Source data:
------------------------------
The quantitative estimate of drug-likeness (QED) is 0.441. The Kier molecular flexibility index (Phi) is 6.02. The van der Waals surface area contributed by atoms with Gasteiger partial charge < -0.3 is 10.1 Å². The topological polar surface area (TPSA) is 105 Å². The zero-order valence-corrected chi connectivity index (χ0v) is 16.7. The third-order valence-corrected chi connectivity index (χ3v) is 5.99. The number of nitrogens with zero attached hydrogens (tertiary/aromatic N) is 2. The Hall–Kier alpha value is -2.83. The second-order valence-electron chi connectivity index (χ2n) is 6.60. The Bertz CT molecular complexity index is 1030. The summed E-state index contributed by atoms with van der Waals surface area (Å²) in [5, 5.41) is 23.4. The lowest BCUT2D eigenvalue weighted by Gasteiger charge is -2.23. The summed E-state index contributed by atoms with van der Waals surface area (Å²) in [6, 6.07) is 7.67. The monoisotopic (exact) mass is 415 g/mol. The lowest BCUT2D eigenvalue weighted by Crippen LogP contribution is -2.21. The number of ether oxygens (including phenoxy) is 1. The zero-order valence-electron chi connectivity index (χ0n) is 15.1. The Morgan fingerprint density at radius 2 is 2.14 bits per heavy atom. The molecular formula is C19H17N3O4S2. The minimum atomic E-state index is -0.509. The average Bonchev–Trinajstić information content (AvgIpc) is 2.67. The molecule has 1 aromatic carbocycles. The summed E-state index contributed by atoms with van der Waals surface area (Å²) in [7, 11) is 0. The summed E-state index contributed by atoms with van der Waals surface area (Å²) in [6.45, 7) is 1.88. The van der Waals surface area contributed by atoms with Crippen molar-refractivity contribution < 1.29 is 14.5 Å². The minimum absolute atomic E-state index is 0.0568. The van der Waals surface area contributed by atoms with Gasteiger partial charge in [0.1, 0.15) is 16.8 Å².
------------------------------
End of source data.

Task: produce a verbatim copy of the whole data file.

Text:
The quantitative estimate of drug-likeness (QED) is 0.441. The Kier molecular flexibility index (Phi) is 6.02. The van der Waals surface area contributed by atoms with Gasteiger partial charge < -0.3 is 10.1 Å². The topological polar surface area (TPSA) is 105 Å². The zero-order valence-corrected chi connectivity index (χ0v) is 16.7. The third-order valence-corrected chi connectivity index (χ3v) is 5.99. The number of nitrogens with zero attached hydrogens (tertiary/aromatic N) is 2. The Hall–Kier alpha value is -2.83. The second-order valence-electron chi connectivity index (χ2n) is 6.60. The Bertz CT molecular complexity index is 1030. The summed E-state index contributed by atoms with van der Waals surface area (Å²) in [5, 5.41) is 23.4. The lowest BCUT2D eigenvalue weighted by Gasteiger charge is -2.23. The summed E-state index contributed by atoms with van der Waals surface area (Å²) in [6, 6.07) is 7.67. The monoisotopic (exact) mass is 415 g/mol. The lowest BCUT2D eigenvalue weighted by Crippen LogP contribution is -2.21. The number of ether oxygens (including phenoxy) is 1. The zero-order valence-electron chi connectivity index (χ0n) is 15.1. The Morgan fingerprint density at radius 2 is 2.14 bits per heavy atom. The molecular formula is C19H17N3O4S2. The minimum atomic E-state index is -0.509. The average Bonchev–Trinajstić information content (AvgIpc) is 2.67. The molecule has 1 aromatic carbocycles. The summed E-state index contributed by atoms with van der Waals surface area (Å²) in [7, 11) is 0. The summed E-state index contributed by atoms with van der Waals surface area (Å²) in [6.45, 7) is 1.88. The van der Waals surface area contributed by atoms with Crippen molar-refractivity contribution < 1.29 is 14.5 Å². The minimum absolute atomic E-state index is 0.0568. The van der Waals surface area contributed by atoms with Gasteiger partial charge in [0.1, 0.15) is 16.8 Å².